I didn’t [go vegan] originally for health reasons, I did it because I love my friends (the animals) and I don’t want to kill my friends. I don’t want to contribute to suffering. I feel that how we treat animals also speaks about how we treat each other. Because here’s the thing with animals: we live in a society where it’s taboo to eat a dog, but the dog and the cow are equal. It’s just our belief that we can’t eat our cat or dog. It’s called speciesism. You should choose knowing all the details; not by putting blinders on.
Was there a turning point where you decided to be vegan?
We went to see this nationwide showing of “Unity”; the guy who wrote it also wrote the movie “Earthlings”. The first scene was so powerful and captivating that I started crying. At that moment, I decided I would never eat an animal again. I finally understood.
How do you keep to a vegan diet while traveling?
I make it one of the host responsibilities to have sufficient food that meets the standard. On the occasion that I go to a restaurant that doesn’t have anything I can eat, I don’t eat; I just drink tea or get a salad.
The first thing I do when I travel somewhere is find a market and buy fruit and water. I bring nut butter and food with me. I can just eat an apple and nut butter if there’s nothing else. That will sustain me for a day. Nuts, dried fruits.
Would you say you are a vegan activist?
I’m not an activist; I don’t try to convince anybody or criticize the way they live their life. I don’t want to make people uncomfortable; I want to lift people up. If I tell 10 people and 9 of them don’t want to hear it, I’m not really talking to those 9 people anyway. I’m talking to that one person who is going to make a positive change. It’s adding drops to the water, eventually it will make a difference.
What’s a go to meal for you?
Beans and avocado. Lots of potatoes with olive oil. Nut butter. I travel with protein, I don’t eat a lot but I do take some (pea, hemp, brown rice).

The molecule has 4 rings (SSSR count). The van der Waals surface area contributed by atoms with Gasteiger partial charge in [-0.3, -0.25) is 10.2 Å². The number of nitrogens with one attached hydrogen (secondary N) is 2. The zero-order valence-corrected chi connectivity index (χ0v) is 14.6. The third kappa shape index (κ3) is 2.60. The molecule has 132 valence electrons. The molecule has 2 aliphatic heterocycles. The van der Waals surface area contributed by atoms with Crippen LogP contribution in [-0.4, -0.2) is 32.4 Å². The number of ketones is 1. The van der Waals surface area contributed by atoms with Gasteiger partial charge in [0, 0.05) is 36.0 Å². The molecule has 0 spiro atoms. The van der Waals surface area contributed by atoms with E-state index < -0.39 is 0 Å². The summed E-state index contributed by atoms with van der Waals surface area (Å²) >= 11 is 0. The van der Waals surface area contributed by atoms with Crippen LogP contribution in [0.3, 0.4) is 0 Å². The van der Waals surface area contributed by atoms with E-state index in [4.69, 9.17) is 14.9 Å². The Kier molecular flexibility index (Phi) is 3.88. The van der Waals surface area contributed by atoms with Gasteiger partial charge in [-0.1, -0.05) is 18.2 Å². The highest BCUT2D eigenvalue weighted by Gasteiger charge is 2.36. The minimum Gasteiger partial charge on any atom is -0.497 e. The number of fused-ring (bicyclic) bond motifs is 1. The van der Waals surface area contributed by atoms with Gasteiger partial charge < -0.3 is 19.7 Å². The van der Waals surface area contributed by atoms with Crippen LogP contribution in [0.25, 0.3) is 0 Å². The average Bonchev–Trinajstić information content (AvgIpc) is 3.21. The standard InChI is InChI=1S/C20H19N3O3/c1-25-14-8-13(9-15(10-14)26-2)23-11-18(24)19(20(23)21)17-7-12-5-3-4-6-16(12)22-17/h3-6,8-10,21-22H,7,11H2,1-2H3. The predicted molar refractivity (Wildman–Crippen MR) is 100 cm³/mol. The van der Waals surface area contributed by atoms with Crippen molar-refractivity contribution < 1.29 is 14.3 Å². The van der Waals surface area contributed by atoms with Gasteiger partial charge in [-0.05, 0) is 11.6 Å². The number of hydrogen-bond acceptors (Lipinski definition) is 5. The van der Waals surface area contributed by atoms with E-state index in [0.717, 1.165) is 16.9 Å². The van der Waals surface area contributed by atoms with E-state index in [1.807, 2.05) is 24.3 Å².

What is the best kind of training program for holistic health?
The BEST can and will change; however whatever it looks like, it has to include knowledge of basic exercise science principles such as law of adaptation, law of overload, law of individual difference; also how to structure a training to include warm up (prep) main part and cool-down; it also has to include knowledge of flexibility and how to care for your own body
There has to be a mind-body connection, not only during training (concentration and focus), also when not training (keeping goals on track and in mind, imagery, visualization); knowledge of breathing, deep breathing is a must; and then the technical knowledge has to be solid; if it is weightlifting, gymnastics, kettlebells, running, yoga, some combination of all and more, it has to have the correct learning and performance of the techniques to have good results and no injuries.
Lastly, in my book, it has to be sustainable, meaning you can still do the same or similar 20 years from now and beyond.
They say hindsight is 20/20… looking back now is there anything you wish you had known before you started lifting kettlebells?
Well I have zero regrets and would not change a thing because life is a true blessing and sometimes those blessings are in disguise.
So the way I see it is, what would I do different or better yet, how would I teach my own child. That is easy to answer, I would have gone directly to the best sources for information and not learn bad habits in the beginning that may take a long time to unlearn! Learn the breathing, static strength, how to relax and alignment from day one.